Congrats to our newest Global Health Student of the Month, Ashley Emuka! Ashley is a second year, Global Health major and International Studies Minor from Sixth College.

With her short time in the program, Ashley has gotten involved in numerous activities to help promote the program and has many initiatives in her pipeline including completing field experience this summer in Cambodia where she will be helping children with disabilities.

Ashley was also recently announced as one of the newest members of the Global Health Student Advisory Committee for next year. Way to go Ashley!


  1. Why did you choose to pursue Global Health as a major/minor?

Because my parents are from Nigeria, I have always been a globally minded person. Nevertheless, Global Health was not my first choice. Last year, I started college as a Human Biology major and planned to become a physician. I was mainly interested in the international realm of health and solving overseas medical issues, so I wanted to join the Doctors Without Borders program. However, I quickly realized that medical school was not for me, and that caused some internal dilemmas. Reflecting back on my interests, I recognized that transnational health and human rights have always been my passion. The Global Health Program encompassed all of that, and I changed my major to Global Health the summer before the start of my second year of college. Global Health is truly the best fit for me; I am grateful to study what I love.

  1. What Global Health related activities/projects do you have going on right now?

Right now, I am wrapping up my lower division courses and exploring exciting upper division ones, such as Global Health 181. However, all this year, I have been preparing for my Field Experience this summer. I am going to Cambodia for two weeks with Alternative Breaks, one of UCSD’s premier service organizations. We are going to Cambodia to care for children with disabilities and to teach underprivileged youth. I am really excited about it! We have been educating ourselves on the Cambodian culture, language, and the various disabilities that we may encounter, such as cerebral palsy, autism, Down’s syndrome, and HIV. I have also been attending Gun Violence Intervention Group meetings and I am hoping to become one of the Global Health Program Student Representatives.

  1. Do you have a favorite professor in the department?

Picking favorites often leads to trouble, but I have no problem confirming that Professor Cathy Gere is the one professor I have wholeheartedly enjoyed this year. Her class was the first Global Health course I took and it really set the bar for the rest of my classes. I appreciate clarity and understanding in a professor and Professor Gere has an excess of both. I loved that we had a whole class day devoted to just discussion of the readings or any related health issues. I liked Professor Gere so much, I also took her class Winter Quarter, too! Although I am not enrolled in her class this quarter, I still keep in touch with her through email.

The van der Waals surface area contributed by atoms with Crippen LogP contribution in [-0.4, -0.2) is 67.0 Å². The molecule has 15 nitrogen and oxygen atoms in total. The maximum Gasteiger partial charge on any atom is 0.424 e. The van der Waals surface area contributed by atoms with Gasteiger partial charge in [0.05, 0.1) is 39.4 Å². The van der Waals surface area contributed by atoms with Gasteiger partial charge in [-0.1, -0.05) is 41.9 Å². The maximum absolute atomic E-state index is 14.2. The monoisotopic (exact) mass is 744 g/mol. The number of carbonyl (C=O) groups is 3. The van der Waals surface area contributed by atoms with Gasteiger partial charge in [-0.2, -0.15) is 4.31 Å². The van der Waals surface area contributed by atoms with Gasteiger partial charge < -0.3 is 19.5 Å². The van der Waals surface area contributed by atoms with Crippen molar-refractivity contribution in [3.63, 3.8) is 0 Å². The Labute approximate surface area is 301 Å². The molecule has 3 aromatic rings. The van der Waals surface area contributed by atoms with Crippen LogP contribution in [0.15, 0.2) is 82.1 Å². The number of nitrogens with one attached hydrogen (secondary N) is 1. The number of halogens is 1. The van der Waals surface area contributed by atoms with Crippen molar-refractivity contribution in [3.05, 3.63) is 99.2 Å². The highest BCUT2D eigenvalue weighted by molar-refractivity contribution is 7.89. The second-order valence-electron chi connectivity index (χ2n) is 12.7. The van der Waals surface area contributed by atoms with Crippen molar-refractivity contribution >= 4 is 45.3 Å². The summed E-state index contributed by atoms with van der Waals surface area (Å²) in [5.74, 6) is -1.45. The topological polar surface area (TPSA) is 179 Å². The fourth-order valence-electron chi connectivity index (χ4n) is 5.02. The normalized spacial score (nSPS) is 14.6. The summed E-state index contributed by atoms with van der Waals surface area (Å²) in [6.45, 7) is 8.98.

1. What are your future plans?

I always refer to my future plan as a mosaic art piece. From far away, you see a completed picture but close up, you can see that that big picture consists of dozens of little tiles. My big picture is being part of the United Nations as an international diplomat or ambassador. I want to be part of the committee that makes universal health policies or laws for all countries. I also want to help countries develop or improve their healthcare systems. Getting a bachelor’s degree from UC San Diego, joining the Peace Corp, and receiving a doctorate are some of the little tiles that will perfect the masterpiece.

  1. What is the most interesting book/article/blog you’ve read lately?

I have been reading a lot about the issue of police brutality as a major public and global health concern. The killing of people of color by police is affecting our morbidity, mortality rates, and other statistics. It is tied into our society’s systematic oppression and “new” racism, and thus is a difficult issue to solve. I am hoping to reform this in the United Nations someday soon.

  1. What advice do you have for young Global Health students or students considering Global Health?

For anyone considering switching into Global Health, I say take the plunge! The Global Health Program is very unique, in the sense that you have the freedom to study anything you want within the major. Many of us have the same Global Health major, but are able to focus on different aspects of it. My concentration is political science and international studies, but several people are pursuing anthropology, clinical biology, sociology, and the like. You have the ability to set your own path; however, if you have no idea what you want to do, the broad range of disciplines will quickly help you. We take courses in economics, history, psychology, literature, communications, math, and even urban studies. The Global Health program is structured to help foster extremely well rounded scholars, and at the end of the day, that’s the best thing you can be.

  1. Tell us one: favorite movie, favorite song, or favorite part of campus.

My favorite movie? That is so hard! Okay well, I would have to say the Disney movie Meet The Robinsons is my favorite movie of all time. Although it is a REALLY cute movie for kids, re-watching it has gotten me through some difficult adult times. I always remember the “Keep Moving Forward” theme when I am worried or stressed and it has motivated me like nothing else. I also have a slight obsession with the character Wilbur Robinson, but that is a story for another time.